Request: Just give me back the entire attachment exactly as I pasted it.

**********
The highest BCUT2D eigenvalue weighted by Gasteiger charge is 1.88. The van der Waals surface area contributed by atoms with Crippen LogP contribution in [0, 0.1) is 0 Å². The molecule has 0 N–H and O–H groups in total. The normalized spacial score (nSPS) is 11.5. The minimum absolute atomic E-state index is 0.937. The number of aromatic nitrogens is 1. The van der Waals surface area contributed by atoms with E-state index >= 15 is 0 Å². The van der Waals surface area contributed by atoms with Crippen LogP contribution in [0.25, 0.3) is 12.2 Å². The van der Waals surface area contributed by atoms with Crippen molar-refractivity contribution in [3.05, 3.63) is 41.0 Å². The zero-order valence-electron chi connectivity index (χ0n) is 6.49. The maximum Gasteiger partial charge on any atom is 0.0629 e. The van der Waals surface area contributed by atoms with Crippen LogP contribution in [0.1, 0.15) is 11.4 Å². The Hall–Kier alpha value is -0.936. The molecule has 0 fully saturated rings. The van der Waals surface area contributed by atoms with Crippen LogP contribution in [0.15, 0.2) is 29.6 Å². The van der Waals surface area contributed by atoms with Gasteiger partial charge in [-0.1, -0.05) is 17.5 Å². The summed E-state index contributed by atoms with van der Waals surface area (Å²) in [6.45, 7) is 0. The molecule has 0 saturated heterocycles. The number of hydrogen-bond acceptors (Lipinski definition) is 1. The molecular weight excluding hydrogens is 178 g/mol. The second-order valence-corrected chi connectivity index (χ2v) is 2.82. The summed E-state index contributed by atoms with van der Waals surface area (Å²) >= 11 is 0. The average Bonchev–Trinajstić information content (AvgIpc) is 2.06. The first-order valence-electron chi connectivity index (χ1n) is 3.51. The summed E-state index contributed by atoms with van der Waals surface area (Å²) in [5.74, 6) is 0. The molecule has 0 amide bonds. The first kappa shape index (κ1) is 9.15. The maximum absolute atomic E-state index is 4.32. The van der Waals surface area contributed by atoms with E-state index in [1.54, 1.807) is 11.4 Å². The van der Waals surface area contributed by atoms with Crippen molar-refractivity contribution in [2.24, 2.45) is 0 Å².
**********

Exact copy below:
The highest BCUT2D eigenvalue weighted by Gasteiger charge is 1.88. The van der Waals surface area contributed by atoms with Crippen LogP contribution in [0, 0.1) is 0 Å². The molecule has 0 N–H and O–H groups in total. The normalized spacial score (nSPS) is 11.5. The minimum absolute atomic E-state index is 0.937. The number of aromatic nitrogens is 1. The van der Waals surface area contributed by atoms with E-state index >= 15 is 0 Å². The van der Waals surface area contributed by atoms with Crippen LogP contribution in [0.25, 0.3) is 12.2 Å². The van der Waals surface area contributed by atoms with Crippen molar-refractivity contribution in [3.05, 3.63) is 41.0 Å². The zero-order valence-electron chi connectivity index (χ0n) is 6.49. The maximum Gasteiger partial charge on any atom is 0.0629 e. The van der Waals surface area contributed by atoms with Crippen LogP contribution in [0.1, 0.15) is 11.4 Å². The Hall–Kier alpha value is -0.936. The molecule has 0 fully saturated rings. The van der Waals surface area contributed by atoms with Crippen LogP contribution in [0.15, 0.2) is 29.6 Å². The van der Waals surface area contributed by atoms with Gasteiger partial charge in [-0.1, -0.05) is 17.5 Å². The summed E-state index contributed by atoms with van der Waals surface area (Å²) in [6.45, 7) is 0. The molecule has 0 saturated heterocycles. The number of hydrogen-bond acceptors (Lipinski definition) is 1. The molecular weight excluding hydrogens is 178 g/mol. The second-order valence-corrected chi connectivity index (χ2v) is 2.82. The summed E-state index contributed by atoms with van der Waals surface area (Å²) >= 11 is 0. The average Bonchev–Trinajstić information content (AvgIpc) is 2.06. The first-order valence-electron chi connectivity index (χ1n) is 3.51. The summed E-state index contributed by atoms with van der Waals surface area (Å²) in [5.74, 6) is 0. The molecule has 0 amide bonds. The first kappa shape index (κ1) is 9.15. The maximum absolute atomic E-state index is 4.32. The van der Waals surface area contributed by atoms with E-state index in [1.54, 1.807) is 11.4 Å². The van der Waals surface area contributed by atoms with Crippen molar-refractivity contribution in [2.24, 2.45) is 0 Å².